Spain’s Foreign Minister, Alfonso Dastis, insisted yesterday that Madrid continued to seek a constructive agreement to enable enhanced use of Gibraltar’s airport, despite this being one of the issues threatening to stall negotiations over the Rock’s post-Brexit future.
Speaking at a breakfast forum in Seville, Mr Dastis sidestepped recent reports that the talks had broken down over disagreements on the airport.
“We’re approaching these negotiations with a constructive spirit and with a will to reach agreement,” he reportedly said.
“Shutting out that agreement would lead nowhere.”
Last weekend Spanish newspaper El Pais, citing anonymous sources, said Spain had asked for Spanish law enforcement officers to conduct Schengen controls inside Gibraltar’s terminal.
But both the Gibraltar and UK governments have rejected this and made clear that Spanish police presence in Gibraltar is a red line that cannot be crossed.
They point instead to the formula set out in the 2006 Cordoba agreement, which envisaged Spain constructing its own access to Gibraltar’s airport terminal.
Yesterday Mr Dastis said Spain still wanted to reach an agreement on the airport “for the benefit of the entire zone”, but that it could not accept a deal that recognised Gibraltar’s control over the isthmus.
He cautioned though that without agreement, Gibraltar’s airport would be left out of the EU single skies area and the rights and advantages this offered.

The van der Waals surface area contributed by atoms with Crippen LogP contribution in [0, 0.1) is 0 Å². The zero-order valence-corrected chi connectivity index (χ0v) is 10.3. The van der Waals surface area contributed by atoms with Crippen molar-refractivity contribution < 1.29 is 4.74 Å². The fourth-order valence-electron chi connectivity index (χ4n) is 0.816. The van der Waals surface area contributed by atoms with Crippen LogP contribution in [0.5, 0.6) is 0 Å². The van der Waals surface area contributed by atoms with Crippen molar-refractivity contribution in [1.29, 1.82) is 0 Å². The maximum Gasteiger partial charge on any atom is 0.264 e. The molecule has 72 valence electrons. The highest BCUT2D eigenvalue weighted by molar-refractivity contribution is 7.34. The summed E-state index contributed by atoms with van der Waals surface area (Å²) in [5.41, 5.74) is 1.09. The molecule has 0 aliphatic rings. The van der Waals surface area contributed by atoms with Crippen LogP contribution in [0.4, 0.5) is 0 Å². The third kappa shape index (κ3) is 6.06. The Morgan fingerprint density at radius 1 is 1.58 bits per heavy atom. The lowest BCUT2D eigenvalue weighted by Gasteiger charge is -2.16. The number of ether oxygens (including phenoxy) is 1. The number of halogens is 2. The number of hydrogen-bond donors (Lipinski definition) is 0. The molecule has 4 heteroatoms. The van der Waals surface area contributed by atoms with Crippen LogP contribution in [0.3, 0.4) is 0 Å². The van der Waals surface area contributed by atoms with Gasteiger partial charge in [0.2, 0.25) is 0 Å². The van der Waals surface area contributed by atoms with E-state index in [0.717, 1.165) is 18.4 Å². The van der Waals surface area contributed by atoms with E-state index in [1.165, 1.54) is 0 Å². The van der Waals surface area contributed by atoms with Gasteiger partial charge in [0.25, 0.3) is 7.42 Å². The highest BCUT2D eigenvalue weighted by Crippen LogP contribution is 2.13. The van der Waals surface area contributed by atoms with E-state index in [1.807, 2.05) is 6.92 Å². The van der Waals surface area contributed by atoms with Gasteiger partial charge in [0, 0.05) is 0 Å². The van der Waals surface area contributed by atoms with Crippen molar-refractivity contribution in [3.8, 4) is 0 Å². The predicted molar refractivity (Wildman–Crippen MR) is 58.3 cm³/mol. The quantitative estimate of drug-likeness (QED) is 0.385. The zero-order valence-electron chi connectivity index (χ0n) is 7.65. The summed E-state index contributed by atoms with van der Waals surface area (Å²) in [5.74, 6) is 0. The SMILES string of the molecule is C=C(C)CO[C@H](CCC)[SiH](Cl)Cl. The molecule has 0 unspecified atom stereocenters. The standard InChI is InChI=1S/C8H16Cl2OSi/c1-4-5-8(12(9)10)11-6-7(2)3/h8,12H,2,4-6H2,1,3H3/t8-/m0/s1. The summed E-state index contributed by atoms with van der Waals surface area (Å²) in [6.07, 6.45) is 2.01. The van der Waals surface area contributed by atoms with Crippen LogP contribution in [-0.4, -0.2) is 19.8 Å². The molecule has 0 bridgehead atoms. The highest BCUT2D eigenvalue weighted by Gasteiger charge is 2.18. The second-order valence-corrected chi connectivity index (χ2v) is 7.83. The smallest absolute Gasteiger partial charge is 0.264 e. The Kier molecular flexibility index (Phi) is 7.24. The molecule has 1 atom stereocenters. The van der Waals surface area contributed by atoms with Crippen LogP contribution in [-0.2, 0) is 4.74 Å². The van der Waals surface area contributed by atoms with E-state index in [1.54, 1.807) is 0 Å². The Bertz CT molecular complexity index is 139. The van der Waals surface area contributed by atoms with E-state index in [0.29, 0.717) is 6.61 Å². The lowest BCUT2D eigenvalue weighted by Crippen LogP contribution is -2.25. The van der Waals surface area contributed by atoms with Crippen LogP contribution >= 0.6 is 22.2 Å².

Gibraltar’s Conservative MEP Ashley Fox also waded into the airport debate yesterday, backing the UK and Gibraltar’s position on sovereignty but voicing optimism too that an agreement could be reached.
“The UK has been abundantly clear that Gibraltar’s sovereignty is not up for negotiation in the Brexit talks,” Mr Fox tweeted.
“Allowing Spanish law enforcement agencies to exercise control on British territory crosses that red line as that would be tantamount to a concession on sovereignty.”
“I remain optimistic that if these negotiations are approached in good faith an agreement can be reached that will respect Gibraltar’s place in the British family and be mutually beneficial for both sides.”
In his intervention in Seville, Mr Dastis once again said Spain was not renouncing its aspiration to regain Gibraltar’s sovereignty, but that its focus within the context of Brexit was on the well-being of citizens in the area and in particular on cross-border workers.
He said agreements on citizens’ rights and cross-border workers reached between the UK and the EU would apply irrespective of any deal or otherwise on Gibraltar’s future relationship with the EU.
He signalled too that the central Spanish Government is working on an inter-ministerial plan to “offer solutions” to promote the development of the Campo de Gibraltar, where unemployment runs at 40%.
“We’re confident we will soon announce a battery of measures to ease the situation, because they are very necessary and we are conscious of that,” he said.